“If the car was invented today and we said this consumer product will improve mobility and productivity, but … it will kill 33,000 people a year in America, do you think the government would approve it for sale?”
Volvo senior safety engineer Thomas Broberg’s measured iconoclasm came as the automaker defended its decision to restrict the top speed of all its vehicles to 112 mph.
I first came across this institutional mindset 30 years ago, when I interviewed Pehr Gyllenhammar, author, economist, lawyer, and, at the time, chairman of the board of AB Volvo. “We are not a luxury car producer,” declaimed Gyllenhammar bluntly. The smiles of the Volvo PR flacks became instantly fixed, brittle. Color drained from their faces. The Volvo chairman was happy to elaborate: “We design cars with high specification, but we are not in the luxury class as we define it, that is competing on price levels with the more expensive Mercedes-Benz and BMW models.”
Gyllenhammar didn’t care about the auto industry’s sacred cows. I left the interview trying to imagine GM’s Roger B. Smith suggesting private vehicles be banned from traffic-choked inner-city streets, or BMW’s Eberhard von Kuenheim wondering out loud how governments could continue to allow ordinary, unskilled citizens to control as complicated piece of equipment as a car.
By contrast, Gyllenhammar was a bristling mass of ideas and energy hovering between socialism and despotism: “What some people find disturbing is that I have power without capital. I find that amusing. I am an ordinary, mortal wage earner, and since there is no money behind my power, no one can inherit it, either.”
I wonder what Pehr Gyllenhammar would make of Volvo today. Volvo Cars is, of course, no longer part of AB Volvo, having been bought by Ford in 1999, which then sold it to China’s Geely in 2010. I suspect the man who titled his 1973 book I Believe in Sweden would be disappointed that it’s no longer Swedish-owned. But, equally, I suspect he’d be pleased that Volvo’s core design and engineering functions remain in Sweden and that Volvo cars and SUVs retain a distinctively Swedish character.
Volvo’s commitment to switching its entire lineup to PHEV and BEV powertrains echoes Gyllenhammar’s call 30 years ago that automakers should be forced to use the best available technology to reduce emissions. And he’d applaud Volvo’s $60 million investment in a new facility devoted to engineering, testing, and developing battery technologies in-house—rather than relying on third-party battery suppliers.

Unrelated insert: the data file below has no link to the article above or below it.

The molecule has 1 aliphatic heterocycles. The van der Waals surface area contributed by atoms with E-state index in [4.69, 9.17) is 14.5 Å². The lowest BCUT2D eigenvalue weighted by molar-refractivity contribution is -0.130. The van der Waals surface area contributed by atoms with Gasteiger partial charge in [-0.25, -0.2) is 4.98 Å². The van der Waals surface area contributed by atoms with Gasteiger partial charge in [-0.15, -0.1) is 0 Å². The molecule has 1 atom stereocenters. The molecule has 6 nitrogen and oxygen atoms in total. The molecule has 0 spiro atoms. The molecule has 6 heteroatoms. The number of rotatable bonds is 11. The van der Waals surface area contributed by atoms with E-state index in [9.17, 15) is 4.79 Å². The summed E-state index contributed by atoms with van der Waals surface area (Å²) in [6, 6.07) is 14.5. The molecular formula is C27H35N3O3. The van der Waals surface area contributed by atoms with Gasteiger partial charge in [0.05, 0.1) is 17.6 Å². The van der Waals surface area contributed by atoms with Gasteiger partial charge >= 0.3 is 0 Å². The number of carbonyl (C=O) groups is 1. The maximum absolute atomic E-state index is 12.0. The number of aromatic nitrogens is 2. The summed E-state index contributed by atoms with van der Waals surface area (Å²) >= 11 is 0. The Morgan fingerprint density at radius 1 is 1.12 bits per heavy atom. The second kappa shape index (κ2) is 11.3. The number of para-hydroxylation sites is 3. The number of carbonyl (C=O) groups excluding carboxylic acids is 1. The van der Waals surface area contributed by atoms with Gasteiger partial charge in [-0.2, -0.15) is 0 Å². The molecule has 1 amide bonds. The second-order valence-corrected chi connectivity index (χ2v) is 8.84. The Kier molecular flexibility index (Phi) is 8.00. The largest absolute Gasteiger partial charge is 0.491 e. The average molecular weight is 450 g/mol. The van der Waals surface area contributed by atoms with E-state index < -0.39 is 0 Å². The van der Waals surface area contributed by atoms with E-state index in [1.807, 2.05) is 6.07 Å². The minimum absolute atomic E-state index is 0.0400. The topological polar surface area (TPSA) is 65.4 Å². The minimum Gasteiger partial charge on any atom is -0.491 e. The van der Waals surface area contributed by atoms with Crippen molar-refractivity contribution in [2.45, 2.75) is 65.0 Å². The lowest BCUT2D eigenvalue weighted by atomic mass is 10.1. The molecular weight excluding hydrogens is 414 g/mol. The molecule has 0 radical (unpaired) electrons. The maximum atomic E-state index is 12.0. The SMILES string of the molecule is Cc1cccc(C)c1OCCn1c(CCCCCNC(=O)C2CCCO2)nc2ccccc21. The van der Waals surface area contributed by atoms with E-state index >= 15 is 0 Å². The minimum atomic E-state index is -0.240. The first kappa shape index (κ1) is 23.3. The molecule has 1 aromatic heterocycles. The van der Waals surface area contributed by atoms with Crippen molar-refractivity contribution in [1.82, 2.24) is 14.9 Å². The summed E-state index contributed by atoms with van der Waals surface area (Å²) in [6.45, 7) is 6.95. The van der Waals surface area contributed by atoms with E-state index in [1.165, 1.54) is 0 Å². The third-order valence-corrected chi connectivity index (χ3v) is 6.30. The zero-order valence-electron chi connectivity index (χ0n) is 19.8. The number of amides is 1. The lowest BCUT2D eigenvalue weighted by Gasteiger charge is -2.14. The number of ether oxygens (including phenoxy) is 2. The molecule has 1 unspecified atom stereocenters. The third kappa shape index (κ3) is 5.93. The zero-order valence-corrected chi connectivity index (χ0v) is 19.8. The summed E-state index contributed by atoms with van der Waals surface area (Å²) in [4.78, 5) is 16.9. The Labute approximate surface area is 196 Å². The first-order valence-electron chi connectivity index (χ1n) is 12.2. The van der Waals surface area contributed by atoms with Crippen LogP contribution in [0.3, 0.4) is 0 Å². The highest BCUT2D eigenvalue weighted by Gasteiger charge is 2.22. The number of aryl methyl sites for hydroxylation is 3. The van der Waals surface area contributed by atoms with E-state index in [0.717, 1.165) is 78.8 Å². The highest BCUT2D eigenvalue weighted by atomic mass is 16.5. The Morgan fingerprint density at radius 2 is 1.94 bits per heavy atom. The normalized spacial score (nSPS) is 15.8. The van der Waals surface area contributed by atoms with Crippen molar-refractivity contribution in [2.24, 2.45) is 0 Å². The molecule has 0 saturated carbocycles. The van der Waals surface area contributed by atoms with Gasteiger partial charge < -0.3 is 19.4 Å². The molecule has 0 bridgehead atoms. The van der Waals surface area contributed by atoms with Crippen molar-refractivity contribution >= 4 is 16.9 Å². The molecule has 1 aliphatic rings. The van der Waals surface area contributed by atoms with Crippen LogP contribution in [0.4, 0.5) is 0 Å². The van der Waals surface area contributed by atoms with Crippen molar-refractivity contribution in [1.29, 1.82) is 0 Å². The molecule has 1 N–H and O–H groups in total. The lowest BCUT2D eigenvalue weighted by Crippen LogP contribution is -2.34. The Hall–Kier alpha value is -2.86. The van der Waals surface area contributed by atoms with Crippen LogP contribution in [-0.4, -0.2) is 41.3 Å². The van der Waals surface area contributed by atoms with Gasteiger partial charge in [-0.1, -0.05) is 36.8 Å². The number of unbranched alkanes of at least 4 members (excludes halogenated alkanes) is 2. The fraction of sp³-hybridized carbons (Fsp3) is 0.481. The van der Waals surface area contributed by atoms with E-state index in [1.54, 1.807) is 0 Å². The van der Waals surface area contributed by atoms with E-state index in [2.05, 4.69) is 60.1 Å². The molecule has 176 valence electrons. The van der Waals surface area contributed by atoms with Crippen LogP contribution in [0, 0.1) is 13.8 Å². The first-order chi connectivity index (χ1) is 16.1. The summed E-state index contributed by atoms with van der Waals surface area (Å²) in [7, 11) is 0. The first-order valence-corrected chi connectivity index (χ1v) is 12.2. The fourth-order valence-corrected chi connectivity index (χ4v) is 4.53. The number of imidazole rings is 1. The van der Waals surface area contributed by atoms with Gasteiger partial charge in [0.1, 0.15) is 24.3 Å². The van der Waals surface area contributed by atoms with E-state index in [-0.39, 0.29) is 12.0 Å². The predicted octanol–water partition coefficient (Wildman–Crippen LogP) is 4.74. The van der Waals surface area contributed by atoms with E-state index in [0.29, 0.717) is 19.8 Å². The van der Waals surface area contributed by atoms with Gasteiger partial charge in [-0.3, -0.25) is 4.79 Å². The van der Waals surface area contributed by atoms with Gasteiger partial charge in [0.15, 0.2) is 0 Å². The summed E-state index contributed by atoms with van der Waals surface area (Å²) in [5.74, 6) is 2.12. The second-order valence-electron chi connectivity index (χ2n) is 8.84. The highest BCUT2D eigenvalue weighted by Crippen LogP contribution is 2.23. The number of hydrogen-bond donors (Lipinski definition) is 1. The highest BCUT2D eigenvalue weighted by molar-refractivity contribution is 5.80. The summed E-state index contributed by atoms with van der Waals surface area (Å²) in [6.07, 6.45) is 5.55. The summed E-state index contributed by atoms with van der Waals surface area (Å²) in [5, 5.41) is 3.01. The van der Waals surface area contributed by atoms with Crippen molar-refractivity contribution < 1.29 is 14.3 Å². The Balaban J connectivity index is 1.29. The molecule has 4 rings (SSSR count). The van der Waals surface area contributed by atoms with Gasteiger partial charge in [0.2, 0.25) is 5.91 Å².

But I’m not sure how he’d feel about technologies such as the new Volvo infotainment system powered by Google’s embedded Android Automotive software.
Of course, connected cars are necessarily the future of the automobile, and not just because you can listen to your favorite tunes or safely text your friends while motoring. Connected technologies will enable next-gen Volvo vehicles to monitor their drivers and autonomously come to a halt should the system determine Sven or Annika to be intoxicated. Beyond that, connectivity will equip Volvos—and others—with ever more sophisticated levels of self-driving capability.
Of all the senior auto industry executives I’ve interviewed over the years, it was Pehr Gyllenhammar who best captured the existential appeal of the automobile: “The car is unique; it gives human beings a mandate to go wherever they want, whenever they want.”
This was powerful stuff. The Berlin Wall had come down just three months earlier, and smoky little Trabants were swarming all over western Germany, as easterners discovered for themselves the freedom decades of Communist rule had prevented them from enjoying.
Then he delivered the zinger. “If the car was invented today,” he said, “I doubt whether our governments would allow ordinary people to have such freedom.”
I wonder if we’ll look back at the days before our cars were smarter than we were, monitoring our every move behind the wheel, noting every route we take, and sending all the data to a server somewhere. Will we recall those days when going out for a drive meant just picking up the keys, walking out the front door, and heading off down the road—and wonder where our freedom went?